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01.12.2014 | Original Article | Ausgabe 6/2014

Journal of Public Health 6/2014

Duration of untreated illness and predictors of late treatment initiation in anorexia nervosa

Zeitschrift:
Journal of Public Health > Ausgabe 6/2014
Autoren:
Angelika Weigel, Maddalena Rossi, Hanna Wendt, Karolin Neubauer, Kathrin von Rad, Anne Daubmann, Georg Romer, Bernd Löwe, Antje Gumz

Abstract

Aim

Little is known about the duration of untreated illness (DUI) in anorexia nervosa (AN) and the factors which predict a later initiation of treatment. Practitioners emphasize the importance of a lack of insight into the disorder as well as treatment motivation; however, this has not yet been empirically investigated. This study aimed to quantify the mean DUI in AN and to identify predictors of late treatment initiation.

Subject and methods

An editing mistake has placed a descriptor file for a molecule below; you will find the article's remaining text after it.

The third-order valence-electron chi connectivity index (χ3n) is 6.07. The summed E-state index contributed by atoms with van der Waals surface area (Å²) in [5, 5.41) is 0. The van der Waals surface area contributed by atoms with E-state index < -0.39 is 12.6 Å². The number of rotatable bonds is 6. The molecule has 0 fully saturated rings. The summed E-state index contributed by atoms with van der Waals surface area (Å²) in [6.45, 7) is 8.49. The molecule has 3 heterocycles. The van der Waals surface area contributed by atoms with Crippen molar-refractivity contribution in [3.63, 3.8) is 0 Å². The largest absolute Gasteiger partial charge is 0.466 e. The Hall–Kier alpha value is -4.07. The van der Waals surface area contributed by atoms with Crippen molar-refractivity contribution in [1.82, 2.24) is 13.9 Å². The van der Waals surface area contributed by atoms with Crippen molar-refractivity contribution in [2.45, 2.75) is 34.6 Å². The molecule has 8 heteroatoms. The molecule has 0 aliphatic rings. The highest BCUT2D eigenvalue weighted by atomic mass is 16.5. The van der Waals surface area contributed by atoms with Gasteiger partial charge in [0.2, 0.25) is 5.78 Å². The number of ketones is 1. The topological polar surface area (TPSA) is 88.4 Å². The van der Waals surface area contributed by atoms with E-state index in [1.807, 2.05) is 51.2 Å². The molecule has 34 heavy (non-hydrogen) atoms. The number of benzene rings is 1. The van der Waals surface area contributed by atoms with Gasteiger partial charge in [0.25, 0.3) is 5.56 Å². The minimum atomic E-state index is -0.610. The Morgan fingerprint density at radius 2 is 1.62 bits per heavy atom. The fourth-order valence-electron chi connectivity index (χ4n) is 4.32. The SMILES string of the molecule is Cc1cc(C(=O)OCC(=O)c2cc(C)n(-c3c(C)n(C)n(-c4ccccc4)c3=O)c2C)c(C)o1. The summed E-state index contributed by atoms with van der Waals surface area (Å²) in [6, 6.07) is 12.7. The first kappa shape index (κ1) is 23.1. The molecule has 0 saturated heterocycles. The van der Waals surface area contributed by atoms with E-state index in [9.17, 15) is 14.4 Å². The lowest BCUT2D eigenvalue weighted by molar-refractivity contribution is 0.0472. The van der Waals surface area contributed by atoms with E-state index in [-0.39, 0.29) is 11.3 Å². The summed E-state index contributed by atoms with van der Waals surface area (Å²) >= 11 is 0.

Female patients with AN completed a survey and a semi-structured interview. Data about eating pathology (SCID- eating disorder section), sociodemographic variables (e.g. level of education, health insurance status) and personality styles (PSSI-K) were examined. A multivariate Poisson regression was used to identify predictors of late treatment initiation.

Results

The sample consisted of 58 female AN patients (mean age = 22.3 years, SD = 7.8). The results revealed a mean DUI of 31.8 months (SD = 71.4) and the strongest predictors of late treatment initiation were a statutory health insurance, health-care-system-related factors (e.g. waiting periods) as well as a lack of insight into the disorder and treatment motivation.

Conclusion

A substantial time passes between the onset of the disorder and the beginning of recommended treatment in AN patients due to external (e.g. health insurance status) and internal (lack of insight into the disorder) reasons. Public health interventions are needed and should be optimised to be specific to target groups (e.g. according to age, parents and/or peers) to improve awareness of AN, facilitate insight into the disorder, increase knowledge about treatment options and the motivation to initiate treatment as well as to optimize patient flow into specialist care.

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